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Why we need a technology revolution in emergency management

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In the aftermath of Hurricane Sandy, President Obama made clear that the debate about climate change was over. As the leader of the Federal Emergency Management Agency (FEMA) at that time, I was part of the senior team tasked with ensuring that the federal government was taking the necessary steps to begin adapting to a future of extreme weather and record-breaking storms. 

Despite some meaningful progress, we were handicapped by tools that lacked clarity about what that future would mean in terms of specific impacts on individual communities and their citizens. 

Since leaving office, our society has been under constant attack from record-setting disasters that are occurring monthly, if not weekly, and this threat is only expected to grow, alongside the urgency we face to address it. 

The terrifying wildfires in Southern California and the massive Sonoma County blaze in Northern California are our most recent life-threatening reminders, not to mention last summer’s 7.1  earthquake north of Los Angeles. 

The magnitude of these disasters is testing the critical informational tools available to emergency managers, who rely on traditional disaster assessment and prediction modeling, as well as human experience from past events. 

The unprecedented nature of current hazards is challenging these tools and experiences. In addition to the raging wildfires in California, the deadly Typhoon Hagibis in Japan and the devastating impact of Hurricane Dorian in the Bahamas are examples of the growing magnitude of disasters in the 21st century. 

At FEMA, I saw first-hand the heroic work of emergency managers, who are in dire need of additional help to meet the enormous challenges of the coming disasters. They need new tools that can visualize events and outcomes that are unimaginable today but could be hard realities tomorrow. Knowing what could happen and understanding future worst-case scenarios will help emergency managers explore how they can better protect their communities. 

The good news is that pioneering data scientists and engineers are developing new software tools that augment existing disaster assessment and prediction methods. These tools are based on machine learning technology that enables computers to analyze vast amounts of data to make predictions about future events. 

These predictions can show emergency managers where there may be unanticipated weaknesses and gaps in their plans so they can make adjustments. Put another way, machine-learning tools can show emergency managers at what point their response program fails to be effective.

Machine-learning tools could have helped emergency managers with Typhoon Hagibis or Hurricane Dorian response efforts. These tools could have analyzed data from past hurricanes, as well as dynamic data on weather, storm surge, infrastructure, and population, and predicted the scale of impact that these record-breaking storms would have on individual communities and regions. 

With more dynamic and precise information, emergency managers would have had actionable information to change outcomes and get help where it is needed most, as quickly as possible.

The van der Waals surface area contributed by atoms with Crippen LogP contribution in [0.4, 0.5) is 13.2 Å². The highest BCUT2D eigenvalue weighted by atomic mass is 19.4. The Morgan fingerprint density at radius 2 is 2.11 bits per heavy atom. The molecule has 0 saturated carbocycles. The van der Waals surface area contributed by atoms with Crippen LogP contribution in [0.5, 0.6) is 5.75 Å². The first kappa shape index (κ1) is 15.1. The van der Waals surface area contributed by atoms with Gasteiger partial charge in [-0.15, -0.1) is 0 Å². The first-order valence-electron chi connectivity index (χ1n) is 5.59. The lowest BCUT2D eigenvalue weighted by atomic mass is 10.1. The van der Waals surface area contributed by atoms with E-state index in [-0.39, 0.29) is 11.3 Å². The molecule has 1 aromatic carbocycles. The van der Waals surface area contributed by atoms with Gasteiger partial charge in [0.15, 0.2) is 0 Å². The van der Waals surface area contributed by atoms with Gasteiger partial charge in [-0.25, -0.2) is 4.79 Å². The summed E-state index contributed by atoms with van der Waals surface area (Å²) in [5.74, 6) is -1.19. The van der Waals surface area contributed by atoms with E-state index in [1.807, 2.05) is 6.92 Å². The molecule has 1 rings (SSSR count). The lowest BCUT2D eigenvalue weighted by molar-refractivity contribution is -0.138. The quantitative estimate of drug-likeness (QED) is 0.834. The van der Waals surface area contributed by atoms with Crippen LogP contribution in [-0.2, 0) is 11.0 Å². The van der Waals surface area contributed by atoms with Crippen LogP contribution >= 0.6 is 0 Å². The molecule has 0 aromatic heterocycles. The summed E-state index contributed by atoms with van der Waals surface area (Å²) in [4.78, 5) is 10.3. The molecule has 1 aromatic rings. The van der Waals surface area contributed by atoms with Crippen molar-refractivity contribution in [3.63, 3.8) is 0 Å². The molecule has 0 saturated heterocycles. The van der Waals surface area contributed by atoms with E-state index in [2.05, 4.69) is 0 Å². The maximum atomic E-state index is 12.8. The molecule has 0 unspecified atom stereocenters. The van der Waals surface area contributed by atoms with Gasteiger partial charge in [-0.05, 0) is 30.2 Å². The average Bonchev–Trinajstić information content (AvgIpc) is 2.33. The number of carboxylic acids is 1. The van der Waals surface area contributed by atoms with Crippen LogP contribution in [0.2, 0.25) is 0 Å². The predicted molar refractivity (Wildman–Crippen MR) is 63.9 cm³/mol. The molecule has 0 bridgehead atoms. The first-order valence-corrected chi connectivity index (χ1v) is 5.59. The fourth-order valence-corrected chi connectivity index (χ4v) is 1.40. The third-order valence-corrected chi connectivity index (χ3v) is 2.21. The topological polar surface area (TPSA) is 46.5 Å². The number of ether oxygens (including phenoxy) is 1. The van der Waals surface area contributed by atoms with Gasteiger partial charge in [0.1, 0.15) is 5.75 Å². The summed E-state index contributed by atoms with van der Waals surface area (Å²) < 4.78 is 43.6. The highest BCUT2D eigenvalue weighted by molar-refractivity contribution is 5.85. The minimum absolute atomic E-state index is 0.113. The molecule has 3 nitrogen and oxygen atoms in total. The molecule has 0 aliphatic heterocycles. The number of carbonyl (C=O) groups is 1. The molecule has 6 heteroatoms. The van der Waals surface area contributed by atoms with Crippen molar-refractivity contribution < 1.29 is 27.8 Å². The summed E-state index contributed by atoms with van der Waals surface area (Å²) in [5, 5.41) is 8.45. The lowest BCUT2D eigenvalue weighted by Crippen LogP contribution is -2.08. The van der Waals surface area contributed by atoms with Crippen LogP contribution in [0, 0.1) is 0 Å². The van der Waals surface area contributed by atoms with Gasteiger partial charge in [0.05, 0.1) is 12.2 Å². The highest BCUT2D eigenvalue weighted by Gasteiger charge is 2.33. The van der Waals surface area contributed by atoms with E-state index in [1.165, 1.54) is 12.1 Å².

Machine-learning tools are also faster at predicting damages from future events than other technologies that are currently used. Take the Cascadia Subduction Zone, which is a mega-fault line that stretches from Vancouver, Canada, to Northern California. A significant earthquake here could result in one of the worst disasters the U.S. has ever seen. To prepare for a potential catastrophe, FEMA used what was then state-of-the-art technology to run worst-case scenarios in the subduction zone. 

But this system took two years to develop, and the technology used is cumbersome and expensive to run, and scenarios can be run only once a year. In contrast, machine-learning tools could allow local stakeholders to test scenarios at any time. These tools can quickly analyze data to show what could happen at multiple points where an earthquake might originate, allowing for more informed and robust preparation.

Machine learning-based predictions are similar to the National Hurricane Center’s forecasts in that both guide emergency managers and are meant to be used as decision support tools. 

However, neither machine learning nor the National Hurricane Center can provide 100 percent accuracy in their predictions and forecasts, and they cannot save lives directly. What they can do is provide valuable information to emergency managers, who can use the information to make different or better decisions in crises.

Emergency managers cannot be expected to adequately protect us from the increasing threat of disasters if they are forced to rely on historical models and experience to do their essential work. 

They must be armed with new tools, such as machine learning-based decision support systems, help them prepare for scenarios we can’t even imagine yet. In a changing world, relying on the past for answers is like driving 100 miles per hour while looking through the rearview mirror. It’s not going to end well. We can and must do better for our emergency managers and the safety of our society.

Craig Fugate is the chief emergency management officer at One Concern Inc. He also served as head of FEMA during the Obama administration and director of Florida Division of Emergency Management.

Tags Earthquake Geography of the United States Hurricane Dorian Hurricane Sandy National Hurricane Center Tropical cyclones

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